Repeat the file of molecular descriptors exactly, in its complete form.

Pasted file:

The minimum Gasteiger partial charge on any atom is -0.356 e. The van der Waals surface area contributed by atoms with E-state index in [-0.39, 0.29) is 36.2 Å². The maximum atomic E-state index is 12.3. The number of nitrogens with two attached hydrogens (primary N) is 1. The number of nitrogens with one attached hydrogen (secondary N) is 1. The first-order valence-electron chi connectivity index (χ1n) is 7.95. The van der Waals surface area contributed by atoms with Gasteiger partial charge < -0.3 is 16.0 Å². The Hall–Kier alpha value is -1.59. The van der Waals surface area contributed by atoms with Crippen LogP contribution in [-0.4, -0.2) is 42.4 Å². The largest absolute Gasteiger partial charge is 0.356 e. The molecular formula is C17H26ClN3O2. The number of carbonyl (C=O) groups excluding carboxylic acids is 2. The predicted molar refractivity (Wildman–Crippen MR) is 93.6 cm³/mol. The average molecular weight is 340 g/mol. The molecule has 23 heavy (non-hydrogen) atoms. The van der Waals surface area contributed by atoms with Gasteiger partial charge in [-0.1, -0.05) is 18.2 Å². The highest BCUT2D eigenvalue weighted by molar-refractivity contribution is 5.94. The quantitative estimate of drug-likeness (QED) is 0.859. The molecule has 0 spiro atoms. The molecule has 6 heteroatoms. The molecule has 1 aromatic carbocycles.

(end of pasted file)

The minimum Gasteiger partial charge on any atom is -0.356 e. The van der Waals surface area contributed by atoms with E-state index in [-0.39, 0.29) is 36.2 Å². The maximum atomic E-state index is 12.3. The number of nitrogens with two attached hydrogens (primary N) is 1. The number of nitrogens with one attached hydrogen (secondary N) is 1. The first-order valence-electron chi connectivity index (χ1n) is 7.95. The van der Waals surface area contributed by atoms with Gasteiger partial charge < -0.3 is 16.0 Å². The Hall–Kier alpha value is -1.59. The van der Waals surface area contributed by atoms with Crippen LogP contribution in [-0.4, -0.2) is 42.4 Å². The largest absolute Gasteiger partial charge is 0.356 e. The molecular formula is C17H26ClN3O2. The number of carbonyl (C=O) groups excluding carboxylic acids is 2. The predicted molar refractivity (Wildman–Crippen MR) is 93.6 cm³/mol. The average molecular weight is 340 g/mol. The molecule has 23 heavy (non-hydrogen) atoms. The van der Waals surface area contributed by atoms with Gasteiger partial charge in [-0.1, -0.05) is 18.2 Å². The highest BCUT2D eigenvalue weighted by molar-refractivity contribution is 5.94. The quantitative estimate of drug-likeness (QED) is 0.859. The molecule has 0 spiro atoms. The molecule has 6 heteroatoms. The molecule has 1 aromatic carbocycles.